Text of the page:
South Gloucestershire Council (20 005 147)

Category : Planning > Planning applications

Decision : Not upheld

Decision date : 22 Feb 2021

The Ombudsman's final decision:

Summary: Mr B complained that the Council failed to take appropriate action in response to his complaints about out of hours working on a nearby building site, which caused significant disturbance to him and his family. He also complained about the way it dealt with his complaints. We did not find fault in the actions of the Council.

The complaint

  1. Mr B complained that South Gloucestershire Council (the Council) failed to properly investigate his complaints about breaches of working hours by builders on a site near his property. It failed to respond promptly to him, consider his evidence or issue breach of condition notices without delay. He also complained that the formal complaint investigation was flawed and inadequate. He has been caused significant disturbance and frustration.

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The Ombudsman’s role and powers

  1. We investigate complaints about ‘maladministration’ and ‘service failure’. In this statement, I have used the word fault to refer to these. We must also consider whether any fault has had an adverse impact on the person making the complaint. I refer to this as ‘injustice’. If there has been fault which has caused an injustice, we may suggest a remedy. (Local Government Act 1974, sections 26(1) and 26A(1), as amended)
  2. If we are satisfied with a council’s actions or proposed actions, we can complete our investigation and issue a decision statement. (Local Government Act 1974, section 30(1B) and 34H(i), as amended)

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How I considered this complaint

  1. I have considered the complaint and the documents provided by the complainant, made enquiries of the Council and considered the comments and documents the Council provided. Mr B and the Council had an opportunity to comment on my draft decision. I considered any comments received before making a final decision.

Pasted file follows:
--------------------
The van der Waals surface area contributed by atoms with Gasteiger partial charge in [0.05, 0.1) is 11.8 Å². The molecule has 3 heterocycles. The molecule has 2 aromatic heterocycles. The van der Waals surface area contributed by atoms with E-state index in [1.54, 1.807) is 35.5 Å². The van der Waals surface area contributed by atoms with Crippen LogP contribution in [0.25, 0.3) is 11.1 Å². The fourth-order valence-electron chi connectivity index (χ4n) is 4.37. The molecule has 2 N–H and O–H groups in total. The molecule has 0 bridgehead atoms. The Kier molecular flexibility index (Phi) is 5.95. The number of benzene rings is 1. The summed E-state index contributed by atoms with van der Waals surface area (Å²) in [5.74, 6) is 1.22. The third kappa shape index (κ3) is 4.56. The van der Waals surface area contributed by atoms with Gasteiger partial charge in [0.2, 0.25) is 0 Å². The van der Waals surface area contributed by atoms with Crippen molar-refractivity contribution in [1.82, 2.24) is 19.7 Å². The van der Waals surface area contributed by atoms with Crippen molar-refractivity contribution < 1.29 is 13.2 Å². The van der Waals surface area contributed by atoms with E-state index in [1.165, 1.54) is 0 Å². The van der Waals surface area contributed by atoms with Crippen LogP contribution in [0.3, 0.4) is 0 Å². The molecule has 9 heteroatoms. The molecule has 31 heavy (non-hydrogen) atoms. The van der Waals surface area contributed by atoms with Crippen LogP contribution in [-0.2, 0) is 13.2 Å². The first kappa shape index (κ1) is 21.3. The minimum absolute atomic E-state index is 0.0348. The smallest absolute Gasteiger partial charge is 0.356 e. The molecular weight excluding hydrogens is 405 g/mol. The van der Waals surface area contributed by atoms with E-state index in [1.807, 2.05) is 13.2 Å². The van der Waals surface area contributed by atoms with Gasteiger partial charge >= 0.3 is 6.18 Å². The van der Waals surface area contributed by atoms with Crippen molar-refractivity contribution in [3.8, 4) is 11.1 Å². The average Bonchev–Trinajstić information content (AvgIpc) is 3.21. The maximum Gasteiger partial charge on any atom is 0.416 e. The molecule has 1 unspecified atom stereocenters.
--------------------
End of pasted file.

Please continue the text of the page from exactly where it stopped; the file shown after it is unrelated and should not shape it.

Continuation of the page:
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What I found

Planning enforcement

  1. Planning authorities may take enforcement action where there has been a breach of planning control. Enforcement action is discretionary. Where there is a breach of a planning condition, the authority may serve a Breach of Condition Notice (BCN). Failure to comply with a BCN is an offence that may be tried in the magistrates court.
  2. Government guidance says:

Effective enforcement is important to maintain public confidence in the planning system. Enforcement action is discretionary, and local planning authorities should act proportionately in responding to suspected breaches of planning control…Addressing breaches of planning control without formal enforcement action can often be the quickest and most cost- effective way of achieving a satisfactory and lasting remedy. 

What happened

  1. Planning permission granted for development on a site to the rear of Mr B’s property, contained a condition restricting the hours of delivery and working on site to between 7.30am and 6pm Monday to Friday, 8am to 1 pm on Saturday and no working on Sundays or bank holidays.
  2. Mr B first complained to the Council on 16 December 2019 about builders working on Sunday 15 December. The Council visited the site 19 December 2019 and spoke to the developer by telephone. The developer admitted to breaching working conditions on Sunday to get work done to the roof in preparation for new work to start on Monday. They said generally workers arrived at 7am but did not start work until 7.30 am as it was too dark. The Council advised the developer to ensure compliance with the condition.
  3. On 7 January 2020 the Council wrote to Mr B informing him of the visit and the advice given. It said it would not take any further action at this stage but would investigate if the problem recurred, with a view to taking formal enforcement action. It advised Mr B to keep a log of any further breaches.
  4. Mr B sent an email to the Council on 13 January 2020 disputing its findings and wanting further action and explanation. He said breaches of the working hours were happening all the time. On 19 January 2020 Mr B complained that he had not received a response to his email and there had been another breach of the condition.
  5. The Council wrote to him on 20 January 2020 confirming it would visit the site within the next ten days. It visited on 23 January 2020 and discussed the complaints with the developer. It said that the condition was being breached most weekends and it was considering issuing a BCN as it was the third time the condition had been breached since the previous visit.